Those calls may be inspired in part by 5Calls. The volunteer project provides scripts for people to call representatives and voice opposition to current issues. The site uses location data to give you the name and phone number of your congressional representatives.
According to 5Calls, it takes about five minutes to make five calls on issues ranging from cabinet nominations to the proposed border wall. Callers are asked to enter the result of the call as "unavailable," "left voicemail" or "made contact." So far, they say, people have made over 400,000 calls assisted by 5Calls.
"People come to us on Twitter and say, 'I've never called before because I didn't know who to call or what to say,'" creator Nick O'Neill said. "By providing this little script, we've enabled them to have the content to speak with their representatives."
The most calls have come from California, New York and Pennsylvania, O'Neill said, adding that Facebook is by far the site's biggest traffic driver.
New sources for civic engagement rely on stalwarts of social media to distribute information to millions.
Jessica Gottlieb's living room is a political planning headquarters, organized through a private Facebook group. The Los Angeles mom and blogger regularly hosts a group of 10 women who came together after they, and millions of people around the world, participated in the Women's March.
Gottlieb and her group follow the Indivisible Guide, an online guide written by former congressional staffers that teaches people how to organize and convince local members of Congress to reject Trump's policies.
They plan to focus lobbying efforts on city and state representatives, and although Los Angeles and California are overwhelmingly liberal, there is still work to be done, Gottlieb said. One important issue for Gottlieb is keeping Los Angeles as a sanctuary city for undocumented immigrants. The Trump administration wants to cut federal funding from sanctuary cities.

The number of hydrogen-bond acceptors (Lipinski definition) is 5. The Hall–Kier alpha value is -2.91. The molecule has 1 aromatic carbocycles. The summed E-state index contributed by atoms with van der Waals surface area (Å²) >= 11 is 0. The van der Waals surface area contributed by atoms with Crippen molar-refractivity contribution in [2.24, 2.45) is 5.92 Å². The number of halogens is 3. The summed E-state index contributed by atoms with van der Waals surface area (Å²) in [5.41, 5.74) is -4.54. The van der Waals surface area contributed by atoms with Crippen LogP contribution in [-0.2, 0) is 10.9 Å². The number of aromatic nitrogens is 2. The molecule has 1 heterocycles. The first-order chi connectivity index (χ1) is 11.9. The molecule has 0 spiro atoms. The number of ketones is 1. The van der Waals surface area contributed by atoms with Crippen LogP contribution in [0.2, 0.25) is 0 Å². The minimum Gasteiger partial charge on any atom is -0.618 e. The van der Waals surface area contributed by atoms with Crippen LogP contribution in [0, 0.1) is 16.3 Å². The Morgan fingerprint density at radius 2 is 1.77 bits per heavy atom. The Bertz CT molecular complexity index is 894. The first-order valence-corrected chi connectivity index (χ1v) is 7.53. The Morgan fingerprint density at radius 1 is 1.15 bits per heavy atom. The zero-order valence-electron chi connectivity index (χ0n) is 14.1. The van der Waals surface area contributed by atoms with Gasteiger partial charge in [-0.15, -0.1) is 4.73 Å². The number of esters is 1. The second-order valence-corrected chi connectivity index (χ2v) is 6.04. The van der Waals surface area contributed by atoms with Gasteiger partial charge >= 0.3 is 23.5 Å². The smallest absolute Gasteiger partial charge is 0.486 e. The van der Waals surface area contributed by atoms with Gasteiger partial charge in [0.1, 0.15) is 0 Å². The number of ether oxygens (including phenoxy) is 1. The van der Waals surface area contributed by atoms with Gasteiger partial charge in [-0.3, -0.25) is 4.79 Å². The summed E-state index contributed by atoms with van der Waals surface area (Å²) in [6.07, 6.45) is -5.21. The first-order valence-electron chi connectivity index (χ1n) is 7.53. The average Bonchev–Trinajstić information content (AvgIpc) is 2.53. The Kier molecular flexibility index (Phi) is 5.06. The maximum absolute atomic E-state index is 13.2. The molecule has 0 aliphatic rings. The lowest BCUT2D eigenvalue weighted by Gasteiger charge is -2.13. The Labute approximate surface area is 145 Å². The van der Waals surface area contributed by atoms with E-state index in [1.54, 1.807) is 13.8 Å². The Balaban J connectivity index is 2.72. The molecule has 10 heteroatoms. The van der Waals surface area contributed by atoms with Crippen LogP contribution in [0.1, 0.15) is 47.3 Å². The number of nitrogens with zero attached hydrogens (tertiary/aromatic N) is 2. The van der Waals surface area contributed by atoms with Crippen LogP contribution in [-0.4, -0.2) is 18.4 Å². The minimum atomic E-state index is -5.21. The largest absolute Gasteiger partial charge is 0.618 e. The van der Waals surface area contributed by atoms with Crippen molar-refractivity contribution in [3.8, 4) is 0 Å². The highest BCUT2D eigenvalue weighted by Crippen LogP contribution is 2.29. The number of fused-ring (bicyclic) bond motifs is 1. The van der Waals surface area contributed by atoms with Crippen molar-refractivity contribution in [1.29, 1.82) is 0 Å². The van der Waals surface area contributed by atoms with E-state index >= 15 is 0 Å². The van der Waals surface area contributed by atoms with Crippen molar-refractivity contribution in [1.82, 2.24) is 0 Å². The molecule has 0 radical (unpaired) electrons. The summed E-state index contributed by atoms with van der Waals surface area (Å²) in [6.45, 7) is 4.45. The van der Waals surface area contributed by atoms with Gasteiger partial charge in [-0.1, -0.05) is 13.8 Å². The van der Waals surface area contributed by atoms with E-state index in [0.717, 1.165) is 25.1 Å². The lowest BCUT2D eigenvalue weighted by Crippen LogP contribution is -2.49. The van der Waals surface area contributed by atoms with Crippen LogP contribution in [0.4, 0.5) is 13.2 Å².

The Indivisible Guide has been downloaded one million times since December.
Swing Left, another grassroots effort, tracks districts in which conservative House members won by a small margin. When you sign in with your zip code, the site alerts you to the closest swing districts are that are currently held by a conservative. The goal is to flip those districts to progressive representatives in 2018.
Since launching on January 19, the day before Trump's inauguration, nearly 300,000 people have signed up to support their closest swing district, according to spokeswoman Michelle Finocchi. More than 13,000 people from all 52 swing districts have applied to be a District Leader and manage local efforts to elect progressive candidates.
"The response totally surpassed our expectations," Finocchi said. "It's been thrilling, and humbling."